I bought a high tech WingWorks vest a couple of years ago, mainly for it's water carrying capacity for some thirsty gundogs. It's a beautiful piece of equipment! Well thought out.. adjustments up the gazoo, and the owner and designer is the nicest fellow anyone could ever do business with.. But, it's got a high-tech plastic buckle that makes me look like Darth Vader, so I usually end up grabbing the old, well worn Filson vest that has shells of all gauges still in it's pockets, moldy old feathers, rubber stoppers that I used to put in the horn of my first generation Tri-Tronics beep collar, Purina Performance bar wrappers for the dog, (they worked so well on the dog, I tried some myself and they're actually not bad) and God only knows what else if I bothered to clean it out.. I still carry the old style squeeze bottles that I get in the bicycle shop for watering the dogs, and they still leak from the spout and wet the back of the vest while being stuffed in the game pouch.. What the hell, no birds back there anymore anyway!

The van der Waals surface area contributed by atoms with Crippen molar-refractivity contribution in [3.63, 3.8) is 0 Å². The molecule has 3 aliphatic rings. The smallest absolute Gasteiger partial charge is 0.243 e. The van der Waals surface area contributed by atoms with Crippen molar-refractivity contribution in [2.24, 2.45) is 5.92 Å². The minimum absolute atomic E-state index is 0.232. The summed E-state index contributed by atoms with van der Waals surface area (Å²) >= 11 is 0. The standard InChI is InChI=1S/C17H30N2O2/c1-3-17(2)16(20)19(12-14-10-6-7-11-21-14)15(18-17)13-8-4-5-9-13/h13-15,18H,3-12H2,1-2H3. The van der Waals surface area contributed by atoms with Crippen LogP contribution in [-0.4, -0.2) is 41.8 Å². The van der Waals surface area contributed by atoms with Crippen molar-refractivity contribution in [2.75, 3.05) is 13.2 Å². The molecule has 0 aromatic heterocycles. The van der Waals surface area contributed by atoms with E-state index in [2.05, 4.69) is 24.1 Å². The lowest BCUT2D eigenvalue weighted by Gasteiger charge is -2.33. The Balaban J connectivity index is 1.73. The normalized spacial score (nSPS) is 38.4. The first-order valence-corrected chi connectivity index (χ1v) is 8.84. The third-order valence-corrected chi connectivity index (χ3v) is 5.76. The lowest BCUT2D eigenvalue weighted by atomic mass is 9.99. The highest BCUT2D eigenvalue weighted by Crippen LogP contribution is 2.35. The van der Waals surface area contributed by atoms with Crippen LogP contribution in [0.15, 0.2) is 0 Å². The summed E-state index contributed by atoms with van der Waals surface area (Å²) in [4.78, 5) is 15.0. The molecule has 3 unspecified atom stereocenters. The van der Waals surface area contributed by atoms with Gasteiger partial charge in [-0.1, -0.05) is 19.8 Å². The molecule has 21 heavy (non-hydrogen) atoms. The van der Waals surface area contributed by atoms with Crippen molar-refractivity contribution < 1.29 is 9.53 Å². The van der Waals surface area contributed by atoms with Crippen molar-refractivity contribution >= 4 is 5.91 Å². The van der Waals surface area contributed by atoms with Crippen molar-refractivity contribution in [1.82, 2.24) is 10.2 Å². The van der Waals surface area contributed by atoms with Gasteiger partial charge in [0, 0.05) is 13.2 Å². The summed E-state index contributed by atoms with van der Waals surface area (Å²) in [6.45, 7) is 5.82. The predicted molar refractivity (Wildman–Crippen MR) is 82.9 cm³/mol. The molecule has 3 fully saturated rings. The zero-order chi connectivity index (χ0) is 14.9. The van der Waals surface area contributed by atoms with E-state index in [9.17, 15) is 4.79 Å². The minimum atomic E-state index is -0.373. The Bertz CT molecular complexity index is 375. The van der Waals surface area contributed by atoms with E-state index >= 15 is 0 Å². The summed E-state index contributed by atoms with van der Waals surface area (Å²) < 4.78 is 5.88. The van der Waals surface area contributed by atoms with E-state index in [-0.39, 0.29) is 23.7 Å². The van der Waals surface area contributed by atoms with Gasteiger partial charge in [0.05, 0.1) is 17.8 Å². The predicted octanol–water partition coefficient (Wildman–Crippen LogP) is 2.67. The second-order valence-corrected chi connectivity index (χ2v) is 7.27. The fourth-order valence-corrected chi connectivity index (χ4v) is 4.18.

I do generally bow to an orange hat, but if any decent person saw it, they'd probably buy me a new one. We're not required to wear orange in N.Y., thankfully, because I hate the stuff! While I will allow that it offers an element of protection in the deer woods, I follow the old ways and turn it aside..
Maybe I'm a dinosaur, but I cling to the old ways! I don't believe in change for the sake of change. I'm bonded to the way I've always done things, even though new and better ways might be available.